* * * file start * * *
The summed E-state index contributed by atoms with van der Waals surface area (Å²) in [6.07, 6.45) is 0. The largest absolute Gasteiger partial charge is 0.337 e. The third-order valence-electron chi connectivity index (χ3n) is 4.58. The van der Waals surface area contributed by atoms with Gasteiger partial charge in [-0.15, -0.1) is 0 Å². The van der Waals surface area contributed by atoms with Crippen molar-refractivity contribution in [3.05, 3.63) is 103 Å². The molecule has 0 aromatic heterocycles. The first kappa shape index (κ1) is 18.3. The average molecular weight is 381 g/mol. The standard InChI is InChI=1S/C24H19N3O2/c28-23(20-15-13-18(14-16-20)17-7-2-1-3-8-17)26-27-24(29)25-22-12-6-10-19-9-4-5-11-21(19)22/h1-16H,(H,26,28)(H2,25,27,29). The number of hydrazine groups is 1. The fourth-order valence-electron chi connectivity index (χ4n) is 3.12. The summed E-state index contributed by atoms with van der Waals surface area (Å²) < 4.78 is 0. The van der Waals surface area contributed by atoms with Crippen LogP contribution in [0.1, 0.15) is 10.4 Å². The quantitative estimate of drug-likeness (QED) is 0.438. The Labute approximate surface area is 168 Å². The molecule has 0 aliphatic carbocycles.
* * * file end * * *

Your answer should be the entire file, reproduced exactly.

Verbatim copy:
The summed E-state index contributed by atoms with van der Waals surface area (Å²) in [6.07, 6.45) is 0. The largest absolute Gasteiger partial charge is 0.337 e. The third-order valence-electron chi connectivity index (χ3n) is 4.58. The van der Waals surface area contributed by atoms with Gasteiger partial charge in [-0.15, -0.1) is 0 Å². The van der Waals surface area contributed by atoms with Crippen molar-refractivity contribution in [3.05, 3.63) is 103 Å². The molecule has 0 aromatic heterocycles. The first kappa shape index (κ1) is 18.3. The average molecular weight is 381 g/mol. The standard InChI is InChI=1S/C24H19N3O2/c28-23(20-15-13-18(14-16-20)17-7-2-1-3-8-17)26-27-24(29)25-22-12-6-10-19-9-4-5-11-21(19)22/h1-16H,(H,26,28)(H2,25,27,29). The number of hydrazine groups is 1. The fourth-order valence-electron chi connectivity index (χ4n) is 3.12. The summed E-state index contributed by atoms with van der Waals surface area (Å²) < 4.78 is 0. The van der Waals surface area contributed by atoms with Crippen LogP contribution in [0.1, 0.15) is 10.4 Å². The quantitative estimate of drug-likeness (QED) is 0.438. The Labute approximate surface area is 168 Å². The molecule has 0 aliphatic carbocycles.